Rectangular & Square Pyramids: Definition & Examples

Instructor: Laura Pennington

Laura has taught collegiate mathematics and holds a master's degree in pure mathematics.

In this lesson, we will take a tour of the ancient pyramids of Egypt. We will look at the mathematical aspects of these pyramids, focusing on square and rectangular pyramids, in particular. We will also see some examples of these shapes in the modern world around us.


Congratulations! You've just won a tour through the pyramids of Egypt (virtual, of course)! Even better news? Our tour guide is a mathematician, so we get a really neat perspective on these amazing ancient creations. Well, what are we waiting for - let's embark on this journey together!

Egyptian Pyramids

Okay, we're off! Our tour guide begins by explaining to us that pyramids are magnificent structures that were built around the estimated timeframe of 2700 BC to 1500 BC and that over 100 of these pyramids still stand today. These pyramids were built by ancient Egyptians to serve as tombs for the pharaohs and their queens. Mathematically speaking, pyramids are three-dimensional objects that have the following properties.

  • The bottom side of the pyramid is a polygon.
  • The other sides of the pyramid are triangles, and they meet at the top of the pyramid.

We call the polygonal bottom side of the pyramid the base of the pyramid, and we call the other triangular sides the faces of the pyramid. Lastly, we call the point at which the triangular faces meet at the top of the pyramid the apex.


We take a pause to admire an especially large pyramid. Pretty amazing, isn't it? The tour guide goes on to tell us that this particular pyramid is one of the great pyramids of Giza, and that what's even more amazing about all of these pyramids is that they were all built by hand! Back when these were created, they didn't have the machinery we do nowadays. It is estimated that it took about 20,000 to 30,000 workers to build this specific pyramid we're admiring. Not only that, but it took them just shy of 23 years to build it! Wow!

Great Pyramids of Giza

We stop to ask the tour guide if, mathematically speaking, there is anything that sets a particular pyramid apart from the others. The tour guide gets excited and says he is so glad you asked, and asks you to take a look at the base of the pyramid. What is its shape? You answer that it looks like a rectangle or a square. The tour guide smiles and says yes! You are absolutely correct, and this is what actually sets any pyramid apart from the next - the shape of its base.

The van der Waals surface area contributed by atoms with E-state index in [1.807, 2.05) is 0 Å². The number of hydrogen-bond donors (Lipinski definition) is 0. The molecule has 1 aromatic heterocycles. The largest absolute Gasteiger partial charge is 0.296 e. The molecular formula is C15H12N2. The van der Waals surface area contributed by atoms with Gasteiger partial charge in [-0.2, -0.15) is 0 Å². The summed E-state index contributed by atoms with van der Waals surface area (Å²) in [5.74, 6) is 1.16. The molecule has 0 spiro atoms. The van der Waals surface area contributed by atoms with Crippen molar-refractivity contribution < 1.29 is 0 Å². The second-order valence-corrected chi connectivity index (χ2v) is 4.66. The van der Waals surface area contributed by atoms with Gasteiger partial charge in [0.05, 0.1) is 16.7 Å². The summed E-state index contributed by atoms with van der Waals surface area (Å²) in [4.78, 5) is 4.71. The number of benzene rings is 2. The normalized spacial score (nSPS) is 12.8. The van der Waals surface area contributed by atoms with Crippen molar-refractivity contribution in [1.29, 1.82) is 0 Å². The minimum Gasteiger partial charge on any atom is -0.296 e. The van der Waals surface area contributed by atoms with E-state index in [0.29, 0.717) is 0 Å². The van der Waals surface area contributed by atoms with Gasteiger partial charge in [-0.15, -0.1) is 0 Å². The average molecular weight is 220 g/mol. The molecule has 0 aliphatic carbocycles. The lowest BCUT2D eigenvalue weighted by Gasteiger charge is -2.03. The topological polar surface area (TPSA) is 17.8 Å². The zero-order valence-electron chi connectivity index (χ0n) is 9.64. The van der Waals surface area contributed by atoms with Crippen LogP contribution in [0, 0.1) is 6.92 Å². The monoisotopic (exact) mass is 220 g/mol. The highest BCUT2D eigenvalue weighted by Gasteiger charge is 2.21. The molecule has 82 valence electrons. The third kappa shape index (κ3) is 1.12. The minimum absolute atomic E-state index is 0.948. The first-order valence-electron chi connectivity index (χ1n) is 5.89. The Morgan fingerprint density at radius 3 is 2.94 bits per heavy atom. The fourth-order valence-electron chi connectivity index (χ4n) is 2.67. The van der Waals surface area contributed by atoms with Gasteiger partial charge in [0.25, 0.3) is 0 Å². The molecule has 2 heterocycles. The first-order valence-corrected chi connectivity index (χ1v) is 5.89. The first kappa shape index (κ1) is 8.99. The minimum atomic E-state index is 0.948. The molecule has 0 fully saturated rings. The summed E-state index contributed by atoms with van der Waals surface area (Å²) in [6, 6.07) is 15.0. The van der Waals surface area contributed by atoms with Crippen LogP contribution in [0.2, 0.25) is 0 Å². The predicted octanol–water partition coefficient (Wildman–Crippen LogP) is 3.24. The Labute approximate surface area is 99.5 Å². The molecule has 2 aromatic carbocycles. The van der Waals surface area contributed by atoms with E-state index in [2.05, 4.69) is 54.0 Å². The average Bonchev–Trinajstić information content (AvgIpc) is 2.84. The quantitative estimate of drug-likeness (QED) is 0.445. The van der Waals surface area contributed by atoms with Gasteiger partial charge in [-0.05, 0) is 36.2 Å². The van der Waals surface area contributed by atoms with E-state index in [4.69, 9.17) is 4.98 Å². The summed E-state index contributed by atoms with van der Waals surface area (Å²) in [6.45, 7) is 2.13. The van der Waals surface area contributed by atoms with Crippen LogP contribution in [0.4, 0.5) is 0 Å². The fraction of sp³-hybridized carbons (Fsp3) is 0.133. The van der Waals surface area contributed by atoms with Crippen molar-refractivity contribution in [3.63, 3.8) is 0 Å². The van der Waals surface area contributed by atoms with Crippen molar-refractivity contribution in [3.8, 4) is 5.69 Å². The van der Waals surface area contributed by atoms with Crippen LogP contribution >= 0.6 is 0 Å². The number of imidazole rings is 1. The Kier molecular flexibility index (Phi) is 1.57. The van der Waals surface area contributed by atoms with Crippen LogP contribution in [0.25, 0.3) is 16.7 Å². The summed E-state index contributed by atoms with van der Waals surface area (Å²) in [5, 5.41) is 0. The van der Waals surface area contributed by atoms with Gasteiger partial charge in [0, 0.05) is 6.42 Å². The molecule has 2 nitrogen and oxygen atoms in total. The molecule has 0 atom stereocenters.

For instance, if a pyramid has a triangle for its base, we call it a triangular pyramid If a pyramid has a square for its base, we call it a square pyramid. If a pyramid has a rectangle as its base, we call it a rectangular pyramid. Are you seeing a pattern here? We name a pyramid based on the shape of its base.

You notice that most of the pyramids have a rectangular or square base, and you mention it to the tour guide. He says that this is the classic and most common type of pyramid that was built in ancient Egypt, so let's take a closer look at these types of pyramids, specifically.

Square and Rectangular Pyramids

As we said, a pyramid that has a square as its base is called a square pyramid.


Now, technically, a square is a rectangle, because a rectangle is defined as a two-dimensional shape with four straight sides and four right angles. Well, a square fits this description. Therefore, we could also call a square pyramid a rectangular pyramid. Again, a rectangular pyramid is a pyramid with a rectangular base.


So, does that mean we can call all rectangular pyramids square pyramids as well? Well, let's think about it! A square is defined as a rectangle with four equal sides. Hmmm, well not all rectangles have equal sides, so if you're thinking that we can't necessarily call a rectangular pyramid a square pyramid, you are correct! Basically, it comes down to the fact that all squares are rectangles, so all square pyramids are rectangular pyramids. However, not all rectangles are squares, so not all rectangular pyramids are square pyramids.

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